To the best of my knowledge, in the last over three years, the Prime Minister has not uttered a word on the human rights of the prisoners in the Bhima Koregaon case nor on the prolonged delay in even framing the charges, in a case prosecuted by the agency under his charge, the NIA.
The Prime Minister is reported to have said, “In recent years, some people have begun interpreting human rights in their own ways, prioritizing their interests. They see human rights violation in one incident but cannot see it in another incident of a similar nature. Such mindset harms human rights a lot.” He is absolutely correct.
In 1948, the United Nations General Assembly adopted the Universal Declaration of Human Rights (UDHR). The document articulated the rights and freedoms to which every human being is equally and inalienably entitled.
The Preamble to the document captured the reality of the world in 1948 and justified the need to document the UDHR because “disregard and contempt for human rights have resulted in barbarous acts which have outraged the conscience of mankind….” What was true in 1948 is true in 2021; it may have become better in some countries but it has certainly become worse in some other countries, including India.
Let’s start with what happened on October 3, 2021, in a place called Lakhimpur Kheri in Uttar Pradesh. Farmers were protesting against three agriculture-related laws enacted by — actually rushed through — Parliament. A convoy of vehicles (of which at least two have been identified) driven at great speed behind the marching farmers mowed down four protesters. Violence followed. Three occupants of the car were caught by the enraged crowd and beaten to death. A journalist also died. The lead vehicle belonged to the Minister of State (MoS) for Home in the Central government. It was alleged that his son was one of the occupants of the vehicle.
Human rights were violated in the incident. Article 19 of the UDHR declares that “Everyone has the right to freedom of opinion and expression; this right includes freedom to hold opinions without interference….” Article 20 declares that “Everyone has the right to freedom of peaceful assembly and association.” The protesting farmers had assembled peacefully and the march was an expression of their opinion on the farm laws. Article 3 declares that “Everyone has the right to life, liberty and security of person.” The speeding vehicle snuffed out three lives instantaneously.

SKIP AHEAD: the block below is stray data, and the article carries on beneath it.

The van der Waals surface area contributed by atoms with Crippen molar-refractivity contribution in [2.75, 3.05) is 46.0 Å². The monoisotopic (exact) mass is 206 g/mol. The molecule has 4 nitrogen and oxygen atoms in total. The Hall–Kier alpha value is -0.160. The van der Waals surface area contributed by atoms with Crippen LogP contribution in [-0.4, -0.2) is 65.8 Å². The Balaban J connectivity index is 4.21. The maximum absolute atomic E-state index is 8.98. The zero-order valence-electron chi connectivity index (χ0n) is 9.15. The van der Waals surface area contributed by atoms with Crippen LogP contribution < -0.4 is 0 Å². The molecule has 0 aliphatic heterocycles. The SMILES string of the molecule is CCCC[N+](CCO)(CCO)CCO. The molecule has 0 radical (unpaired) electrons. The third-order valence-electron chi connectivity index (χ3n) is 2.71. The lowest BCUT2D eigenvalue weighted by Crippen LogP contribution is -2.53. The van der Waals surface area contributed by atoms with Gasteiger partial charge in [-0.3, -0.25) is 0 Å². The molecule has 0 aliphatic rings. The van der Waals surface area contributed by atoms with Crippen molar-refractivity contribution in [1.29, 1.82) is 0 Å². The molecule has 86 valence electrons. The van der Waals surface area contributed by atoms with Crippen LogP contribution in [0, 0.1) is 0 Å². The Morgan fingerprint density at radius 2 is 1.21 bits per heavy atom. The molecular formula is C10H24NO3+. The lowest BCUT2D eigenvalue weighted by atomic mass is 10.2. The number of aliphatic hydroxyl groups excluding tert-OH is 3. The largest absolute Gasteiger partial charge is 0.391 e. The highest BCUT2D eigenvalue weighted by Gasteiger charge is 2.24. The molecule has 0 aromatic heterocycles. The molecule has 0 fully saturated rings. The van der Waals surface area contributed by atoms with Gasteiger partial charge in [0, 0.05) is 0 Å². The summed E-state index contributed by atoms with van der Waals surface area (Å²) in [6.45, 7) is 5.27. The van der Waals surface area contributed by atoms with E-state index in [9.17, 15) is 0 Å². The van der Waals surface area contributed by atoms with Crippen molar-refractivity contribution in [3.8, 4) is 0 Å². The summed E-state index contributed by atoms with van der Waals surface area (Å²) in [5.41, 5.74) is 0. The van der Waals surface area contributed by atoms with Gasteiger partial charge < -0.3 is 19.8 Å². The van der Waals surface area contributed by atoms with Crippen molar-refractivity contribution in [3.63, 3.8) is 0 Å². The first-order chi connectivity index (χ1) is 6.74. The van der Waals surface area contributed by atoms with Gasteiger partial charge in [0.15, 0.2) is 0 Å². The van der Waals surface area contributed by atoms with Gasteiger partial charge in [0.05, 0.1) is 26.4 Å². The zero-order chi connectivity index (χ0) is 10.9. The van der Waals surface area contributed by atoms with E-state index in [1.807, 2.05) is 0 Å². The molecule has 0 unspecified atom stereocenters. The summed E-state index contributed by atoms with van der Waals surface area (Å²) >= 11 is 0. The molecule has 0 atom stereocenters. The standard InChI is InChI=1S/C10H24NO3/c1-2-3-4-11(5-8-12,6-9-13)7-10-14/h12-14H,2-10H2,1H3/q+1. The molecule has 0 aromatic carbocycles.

On the violation of human rights in Lakhimpur Kheri, the Prime Minister has remained silent until this day.
Activists are Terrorists!
Let’s go back to 2018 and to an incident in Bhima Koregaon, Maharashtra. On June 6, 2018, five social activists were arrested by police on charges of instigating caste violence in Bhima Koregaon in January 2018. The five included a lawyer, an English professor, a poet and publisher, and two human rights activists. They are still in prison; their applications for bail have been repeatedly rejected. (On August 28, 2018, five more social activists were arrested.)
The lawyer, Mr Surendra Gadling, asked to be allowed to study ‘cyber law and human rights’. His request was rejected. The English professor, Ms Shoma Sen, after a year of complaining, was given a chair in her cell. Despite her arthritis, she has been forced to sleep on a thin mattress on the floor. In the initial months, she was kept with convicts. The rights activist, Mr Mahesh Raut, has been refused Ayurvedic medicines brought by his family for his ulcerative colitis. The poet and publisher, Mr Sudhir Dhawale, has not been allowed to meet his colleagues and friends because they are not blood relatives.
On January 2, 2021, a journalist,
Mr Prateek Goyal, documented 16 violations of law in the criminal proceedings against the accused in the Bhima Koregaon case. These included egregious excesses such as search and seizure without a warrant; whisking away a prisoner without an order of transit remand; denial of a lawyer of the prisoner’s choice; refusal of the State to bear the cost of hospital treatment of a prisoner; refusal to give medical reports to a prisoner; refusal of a commode chair to a prisoner suffering from arthritis; refusal of a full-sleeve sweater; refusal of books by Swami Vivekananda; arbitrary withdrawal of the case from the Maharashtra Police and its transfer to the National Investigation Agency (under the Central government, tasked with investigating terrorist acts and crimes) two days after a new government replaced the BJP government in Maharashtra; refusal of parole to a prisoner to attend his mother’s funeral; and so on.
Punishment Before Trial
The relevant Articles of the UDHR read, inter alia, as under —
Article 5: No one shall be subjected to torture or to cruel, inhuman or degrading treatment or punishment.
Article 9: No one shall be subjected to arbitrary arrest, detention or exile.
Article 10: Everyone is entitled in full equality to a fair and public hearing by an independent and impartial tribunal, in the determination of his rights and obligations and of any criminal charge against him.
Article 11: Everyone charged with a penal offence has the right to be presumed innocent until proved guilty according to law in a public trial….
To the best of my knowledge, in the last over three years, the Prime Minister has not uttered a word on the human rights of the prisoners in the Bhima Koregaon case nor on the prolonged delay in even framing the charges, in a case prosecuted by the agency under his charge, the NIA. Needless to say, the trial has not started.
I entirely agree with the Prime Minister when he said “Such mindset harms human rights a lot.”